The northern pike (Esox lucius) is a species of carnivorous fish of the genus Esox. They are typical of brackish and fresh waters of the Northern Hemisphere (i.e. holarctic in distribution). They are known simply as a pike in Britain, Ireland, and most of Eastern Europe, Canada and the United States. Nicknamed the waterwolf, a well deserved label, because they have an overzealous appetite and have been known to eat other fish over half their own size as well as small ducks and anything swimming on the surface that they can fit in their mouths.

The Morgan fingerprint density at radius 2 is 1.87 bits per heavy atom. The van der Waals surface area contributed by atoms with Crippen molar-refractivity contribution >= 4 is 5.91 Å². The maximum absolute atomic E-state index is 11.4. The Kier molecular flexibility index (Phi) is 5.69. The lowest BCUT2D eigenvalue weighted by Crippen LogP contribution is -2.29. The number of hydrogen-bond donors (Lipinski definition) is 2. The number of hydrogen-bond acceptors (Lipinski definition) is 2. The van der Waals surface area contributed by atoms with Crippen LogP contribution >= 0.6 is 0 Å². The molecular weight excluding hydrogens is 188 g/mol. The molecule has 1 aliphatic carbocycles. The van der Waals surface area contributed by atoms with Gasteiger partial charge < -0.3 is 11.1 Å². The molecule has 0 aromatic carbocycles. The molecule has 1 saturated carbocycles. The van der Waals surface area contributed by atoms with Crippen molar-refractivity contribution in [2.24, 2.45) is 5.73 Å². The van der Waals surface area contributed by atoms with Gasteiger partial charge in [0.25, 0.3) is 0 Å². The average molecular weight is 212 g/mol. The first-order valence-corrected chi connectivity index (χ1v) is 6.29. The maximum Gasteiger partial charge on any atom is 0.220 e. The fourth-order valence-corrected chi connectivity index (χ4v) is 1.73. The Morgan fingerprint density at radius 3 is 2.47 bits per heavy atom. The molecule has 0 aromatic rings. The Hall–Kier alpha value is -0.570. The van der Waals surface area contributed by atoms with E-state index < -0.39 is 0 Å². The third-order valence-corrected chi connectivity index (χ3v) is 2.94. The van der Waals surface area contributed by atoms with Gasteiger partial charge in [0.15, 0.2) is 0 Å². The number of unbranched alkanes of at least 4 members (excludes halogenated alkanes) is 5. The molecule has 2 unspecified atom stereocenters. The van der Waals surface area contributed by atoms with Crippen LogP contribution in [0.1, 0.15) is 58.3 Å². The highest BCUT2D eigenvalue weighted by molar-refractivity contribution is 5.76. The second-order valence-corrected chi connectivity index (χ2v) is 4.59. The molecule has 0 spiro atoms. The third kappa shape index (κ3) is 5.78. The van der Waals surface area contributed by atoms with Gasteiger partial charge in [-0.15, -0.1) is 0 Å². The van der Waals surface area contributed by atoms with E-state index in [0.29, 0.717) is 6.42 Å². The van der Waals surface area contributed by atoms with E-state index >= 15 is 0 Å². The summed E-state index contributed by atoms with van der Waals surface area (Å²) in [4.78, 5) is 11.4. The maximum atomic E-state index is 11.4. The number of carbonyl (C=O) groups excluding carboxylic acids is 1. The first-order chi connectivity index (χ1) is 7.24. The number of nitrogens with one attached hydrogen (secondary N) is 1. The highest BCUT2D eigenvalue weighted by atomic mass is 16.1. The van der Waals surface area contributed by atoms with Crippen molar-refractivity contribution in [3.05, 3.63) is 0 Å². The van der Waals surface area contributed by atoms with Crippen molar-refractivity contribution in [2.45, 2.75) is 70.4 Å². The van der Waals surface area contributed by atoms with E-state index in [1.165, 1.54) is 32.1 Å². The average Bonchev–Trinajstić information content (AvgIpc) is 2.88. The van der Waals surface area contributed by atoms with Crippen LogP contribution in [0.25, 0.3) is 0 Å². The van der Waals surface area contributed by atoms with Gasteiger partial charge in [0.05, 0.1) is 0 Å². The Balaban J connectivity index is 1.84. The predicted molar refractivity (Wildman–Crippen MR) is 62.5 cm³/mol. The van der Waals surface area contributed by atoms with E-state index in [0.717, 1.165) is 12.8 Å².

Pike are found in sluggish streams and shallow, weedy places in lakes and reservoirs, as well as in cold, clear, rocky waters. They are typical ambush predators; they lie in wait for prey, holding perfectly still for long periods, and then exhibit remarkable acceleration as they strike. They inhabit any water body that contains fish, but suitable places for spawning are also essential. Because of their cannibalistic nature, young pike need places where they can take shelter between plants so they are not eaten. In both cases, rich submerged vegetation is needed. They are often overlooked as a target fly fishing species, but with explosive takes often on top water flies and a few good runs, any angler will come to appreciate these toothy apex predators.